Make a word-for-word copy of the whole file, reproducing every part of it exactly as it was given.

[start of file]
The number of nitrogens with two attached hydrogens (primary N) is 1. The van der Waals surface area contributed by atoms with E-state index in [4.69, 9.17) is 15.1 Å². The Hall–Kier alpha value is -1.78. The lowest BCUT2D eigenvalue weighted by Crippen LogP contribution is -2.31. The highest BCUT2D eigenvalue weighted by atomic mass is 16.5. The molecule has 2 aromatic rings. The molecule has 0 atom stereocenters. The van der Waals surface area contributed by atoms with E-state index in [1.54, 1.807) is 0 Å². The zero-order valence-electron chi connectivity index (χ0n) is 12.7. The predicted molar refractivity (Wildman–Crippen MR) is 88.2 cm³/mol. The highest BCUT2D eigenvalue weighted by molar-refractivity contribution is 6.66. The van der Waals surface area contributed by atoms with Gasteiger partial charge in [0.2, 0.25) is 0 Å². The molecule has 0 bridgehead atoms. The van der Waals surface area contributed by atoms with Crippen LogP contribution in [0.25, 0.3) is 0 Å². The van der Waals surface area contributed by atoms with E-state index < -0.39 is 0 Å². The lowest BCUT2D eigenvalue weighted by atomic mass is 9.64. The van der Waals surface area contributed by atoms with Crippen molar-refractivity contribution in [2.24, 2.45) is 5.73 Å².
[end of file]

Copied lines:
The number of nitrogens with two attached hydrogens (primary N) is 1. The van der Waals surface area contributed by atoms with E-state index in [4.69, 9.17) is 15.1 Å². The Hall–Kier alpha value is -1.78. The lowest BCUT2D eigenvalue weighted by Crippen LogP contribution is -2.31. The highest BCUT2D eigenvalue weighted by atomic mass is 16.5. The molecule has 2 aromatic rings. The molecule has 0 atom stereocenters. The van der Waals surface area contributed by atoms with E-state index in [1.54, 1.807) is 0 Å². The zero-order valence-electron chi connectivity index (χ0n) is 12.7. The predicted molar refractivity (Wildman–Crippen MR) is 88.2 cm³/mol. The highest BCUT2D eigenvalue weighted by molar-refractivity contribution is 6.66. The van der Waals surface area contributed by atoms with Gasteiger partial charge in [0.2, 0.25) is 0 Å². The molecule has 0 bridgehead atoms. The van der Waals surface area contributed by atoms with Crippen LogP contribution in [0.25, 0.3) is 0 Å². The van der Waals surface area contributed by atoms with E-state index < -0.39 is 0 Å². The lowest BCUT2D eigenvalue weighted by atomic mass is 9.64. The van der Waals surface area contributed by atoms with Crippen molar-refractivity contribution in [2.24, 2.45) is 5.73 Å².